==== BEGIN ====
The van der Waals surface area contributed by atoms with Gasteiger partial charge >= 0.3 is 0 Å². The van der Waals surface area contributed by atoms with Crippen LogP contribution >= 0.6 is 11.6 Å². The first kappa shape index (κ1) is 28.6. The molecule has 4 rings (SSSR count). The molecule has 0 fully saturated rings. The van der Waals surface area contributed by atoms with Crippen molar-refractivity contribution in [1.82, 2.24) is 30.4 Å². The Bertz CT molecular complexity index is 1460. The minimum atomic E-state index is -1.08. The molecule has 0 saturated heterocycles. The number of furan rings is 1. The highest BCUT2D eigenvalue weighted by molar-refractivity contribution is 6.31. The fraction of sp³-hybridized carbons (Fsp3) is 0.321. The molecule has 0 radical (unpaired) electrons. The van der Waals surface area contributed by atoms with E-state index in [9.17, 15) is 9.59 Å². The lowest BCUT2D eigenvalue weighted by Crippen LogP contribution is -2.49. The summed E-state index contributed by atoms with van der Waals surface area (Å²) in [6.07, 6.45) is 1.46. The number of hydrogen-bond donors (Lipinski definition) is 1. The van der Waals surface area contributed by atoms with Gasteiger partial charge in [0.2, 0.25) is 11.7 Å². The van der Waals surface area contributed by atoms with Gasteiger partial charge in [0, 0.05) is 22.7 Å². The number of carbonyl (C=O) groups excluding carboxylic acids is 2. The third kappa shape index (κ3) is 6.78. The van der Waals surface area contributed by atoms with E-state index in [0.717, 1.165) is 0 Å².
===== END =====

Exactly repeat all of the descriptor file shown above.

The van der Waals surface area contributed by atoms with Gasteiger partial charge >= 0.3 is 0 Å². The van der Waals surface area contributed by atoms with Crippen LogP contribution >= 0.6 is 11.6 Å². The first kappa shape index (κ1) is 28.6. The molecule has 4 rings (SSSR count). The molecule has 0 fully saturated rings. The van der Waals surface area contributed by atoms with Crippen molar-refractivity contribution in [1.82, 2.24) is 30.4 Å². The Bertz CT molecular complexity index is 1460. The minimum atomic E-state index is -1.08. The molecule has 0 saturated heterocycles. The number of furan rings is 1. The highest BCUT2D eigenvalue weighted by molar-refractivity contribution is 6.31. The fraction of sp³-hybridized carbons (Fsp3) is 0.321. The molecule has 0 radical (unpaired) electrons. The van der Waals surface area contributed by atoms with E-state index in [9.17, 15) is 9.59 Å². The lowest BCUT2D eigenvalue weighted by Crippen LogP contribution is -2.49. The summed E-state index contributed by atoms with van der Waals surface area (Å²) in [6.07, 6.45) is 1.46. The number of hydrogen-bond donors (Lipinski definition) is 1. The van der Waals surface area contributed by atoms with Gasteiger partial charge in [0.2, 0.25) is 11.7 Å². The van der Waals surface area contributed by atoms with Gasteiger partial charge in [0, 0.05) is 22.7 Å². The number of carbonyl (C=O) groups excluding carboxylic acids is 2. The third kappa shape index (κ3) is 6.78. The van der Waals surface area contributed by atoms with E-state index in [0.717, 1.165) is 0 Å².